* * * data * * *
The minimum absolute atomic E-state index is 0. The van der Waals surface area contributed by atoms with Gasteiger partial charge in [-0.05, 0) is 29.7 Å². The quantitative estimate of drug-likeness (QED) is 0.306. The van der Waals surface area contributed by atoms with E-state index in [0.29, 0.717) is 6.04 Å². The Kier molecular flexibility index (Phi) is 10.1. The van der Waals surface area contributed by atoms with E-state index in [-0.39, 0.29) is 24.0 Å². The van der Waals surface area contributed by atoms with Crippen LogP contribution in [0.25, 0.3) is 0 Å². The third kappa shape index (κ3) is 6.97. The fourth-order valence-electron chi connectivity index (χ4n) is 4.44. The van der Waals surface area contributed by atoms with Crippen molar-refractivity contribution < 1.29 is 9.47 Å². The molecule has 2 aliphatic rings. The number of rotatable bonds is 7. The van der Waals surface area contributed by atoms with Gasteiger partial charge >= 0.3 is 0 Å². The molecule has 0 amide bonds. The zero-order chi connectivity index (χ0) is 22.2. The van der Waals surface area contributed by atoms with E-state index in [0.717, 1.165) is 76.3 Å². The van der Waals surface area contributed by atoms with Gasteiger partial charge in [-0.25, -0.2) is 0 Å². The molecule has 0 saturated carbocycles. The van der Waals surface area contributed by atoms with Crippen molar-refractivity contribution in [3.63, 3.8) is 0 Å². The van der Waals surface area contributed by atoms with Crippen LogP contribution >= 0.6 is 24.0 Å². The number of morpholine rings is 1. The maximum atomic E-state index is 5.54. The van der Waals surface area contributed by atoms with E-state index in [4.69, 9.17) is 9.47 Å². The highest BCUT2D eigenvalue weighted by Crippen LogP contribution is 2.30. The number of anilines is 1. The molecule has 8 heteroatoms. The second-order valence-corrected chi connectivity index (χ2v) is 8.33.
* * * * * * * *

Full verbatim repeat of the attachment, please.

The minimum absolute atomic E-state index is 0. The van der Waals surface area contributed by atoms with Gasteiger partial charge in [-0.05, 0) is 29.7 Å². The quantitative estimate of drug-likeness (QED) is 0.306. The van der Waals surface area contributed by atoms with E-state index in [0.29, 0.717) is 6.04 Å². The Kier molecular flexibility index (Phi) is 10.1. The van der Waals surface area contributed by atoms with E-state index in [-0.39, 0.29) is 24.0 Å². The van der Waals surface area contributed by atoms with Crippen LogP contribution in [0.25, 0.3) is 0 Å². The third kappa shape index (κ3) is 6.97. The fourth-order valence-electron chi connectivity index (χ4n) is 4.44. The van der Waals surface area contributed by atoms with Crippen molar-refractivity contribution < 1.29 is 9.47 Å². The molecule has 2 aliphatic rings. The number of rotatable bonds is 7. The van der Waals surface area contributed by atoms with Gasteiger partial charge >= 0.3 is 0 Å². The molecule has 0 amide bonds. The zero-order chi connectivity index (χ0) is 22.2. The van der Waals surface area contributed by atoms with E-state index in [0.717, 1.165) is 76.3 Å². The van der Waals surface area contributed by atoms with Gasteiger partial charge in [-0.25, -0.2) is 0 Å². The molecule has 0 saturated carbocycles. The van der Waals surface area contributed by atoms with Crippen molar-refractivity contribution in [3.63, 3.8) is 0 Å². The van der Waals surface area contributed by atoms with Crippen LogP contribution >= 0.6 is 24.0 Å². The number of morpholine rings is 1. The maximum atomic E-state index is 5.54. The van der Waals surface area contributed by atoms with E-state index in [4.69, 9.17) is 9.47 Å². The highest BCUT2D eigenvalue weighted by Crippen LogP contribution is 2.30. The number of anilines is 1. The molecule has 8 heteroatoms. The second-order valence-corrected chi connectivity index (χ2v) is 8.33.